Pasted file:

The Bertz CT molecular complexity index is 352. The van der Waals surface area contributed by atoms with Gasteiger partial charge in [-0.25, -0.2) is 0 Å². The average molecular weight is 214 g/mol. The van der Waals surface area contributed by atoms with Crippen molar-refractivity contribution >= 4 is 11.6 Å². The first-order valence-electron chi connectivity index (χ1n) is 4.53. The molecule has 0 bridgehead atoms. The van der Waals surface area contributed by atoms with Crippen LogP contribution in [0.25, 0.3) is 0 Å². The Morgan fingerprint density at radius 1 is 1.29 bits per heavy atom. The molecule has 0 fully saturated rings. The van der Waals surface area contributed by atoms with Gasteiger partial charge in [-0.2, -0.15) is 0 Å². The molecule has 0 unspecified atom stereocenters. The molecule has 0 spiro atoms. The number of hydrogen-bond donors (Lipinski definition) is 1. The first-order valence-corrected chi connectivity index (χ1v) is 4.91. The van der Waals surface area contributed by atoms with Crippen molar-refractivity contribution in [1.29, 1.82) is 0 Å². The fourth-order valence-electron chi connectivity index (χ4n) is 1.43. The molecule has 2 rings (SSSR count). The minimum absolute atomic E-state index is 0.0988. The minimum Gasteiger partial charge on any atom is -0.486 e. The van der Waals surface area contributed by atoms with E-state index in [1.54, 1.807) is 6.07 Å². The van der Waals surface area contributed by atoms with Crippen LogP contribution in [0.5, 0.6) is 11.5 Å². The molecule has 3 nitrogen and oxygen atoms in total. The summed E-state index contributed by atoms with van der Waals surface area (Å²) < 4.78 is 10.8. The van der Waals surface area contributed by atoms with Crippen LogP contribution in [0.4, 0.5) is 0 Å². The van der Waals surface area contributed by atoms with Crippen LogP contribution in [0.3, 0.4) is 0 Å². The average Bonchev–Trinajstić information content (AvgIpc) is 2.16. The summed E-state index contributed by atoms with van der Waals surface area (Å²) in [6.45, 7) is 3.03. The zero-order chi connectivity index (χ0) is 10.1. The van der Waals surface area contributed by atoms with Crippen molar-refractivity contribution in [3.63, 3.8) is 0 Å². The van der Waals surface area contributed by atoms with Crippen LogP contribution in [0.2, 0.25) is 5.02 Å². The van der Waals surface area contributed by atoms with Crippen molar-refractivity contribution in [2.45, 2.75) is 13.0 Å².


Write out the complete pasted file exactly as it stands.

The Bertz CT molecular complexity index is 352. The van der Waals surface area contributed by atoms with Gasteiger partial charge in [-0.25, -0.2) is 0 Å². The average molecular weight is 214 g/mol. The van der Waals surface area contributed by atoms with Crippen molar-refractivity contribution >= 4 is 11.6 Å². The first-order valence-electron chi connectivity index (χ1n) is 4.53. The molecule has 0 bridgehead atoms. The van der Waals surface area contributed by atoms with Crippen LogP contribution in [0.25, 0.3) is 0 Å². The Morgan fingerprint density at radius 1 is 1.29 bits per heavy atom. The molecule has 0 fully saturated rings. The van der Waals surface area contributed by atoms with Gasteiger partial charge in [-0.2, -0.15) is 0 Å². The molecule has 0 unspecified atom stereocenters. The molecule has 0 spiro atoms. The number of hydrogen-bond donors (Lipinski definition) is 1. The first-order valence-corrected chi connectivity index (χ1v) is 4.91. The van der Waals surface area contributed by atoms with Crippen molar-refractivity contribution in [1.29, 1.82) is 0 Å². The fourth-order valence-electron chi connectivity index (χ4n) is 1.43. The molecule has 2 rings (SSSR count). The minimum absolute atomic E-state index is 0.0988. The minimum Gasteiger partial charge on any atom is -0.486 e. The van der Waals surface area contributed by atoms with E-state index in [1.54, 1.807) is 6.07 Å². The van der Waals surface area contributed by atoms with Crippen LogP contribution in [0.5, 0.6) is 11.5 Å². The molecule has 3 nitrogen and oxygen atoms in total. The summed E-state index contributed by atoms with van der Waals surface area (Å²) < 4.78 is 10.8. The van der Waals surface area contributed by atoms with Crippen LogP contribution in [0.4, 0.5) is 0 Å². The van der Waals surface area contributed by atoms with Crippen LogP contribution in [0.3, 0.4) is 0 Å². The average Bonchev–Trinajstić information content (AvgIpc) is 2.16. The summed E-state index contributed by atoms with van der Waals surface area (Å²) in [6.45, 7) is 3.03. The zero-order chi connectivity index (χ0) is 10.1. The van der Waals surface area contributed by atoms with Crippen molar-refractivity contribution in [3.63, 3.8) is 0 Å². The van der Waals surface area contributed by atoms with Crippen LogP contribution in [0.2, 0.25) is 5.02 Å². The van der Waals surface area contributed by atoms with Crippen molar-refractivity contribution in [2.45, 2.75) is 13.0 Å².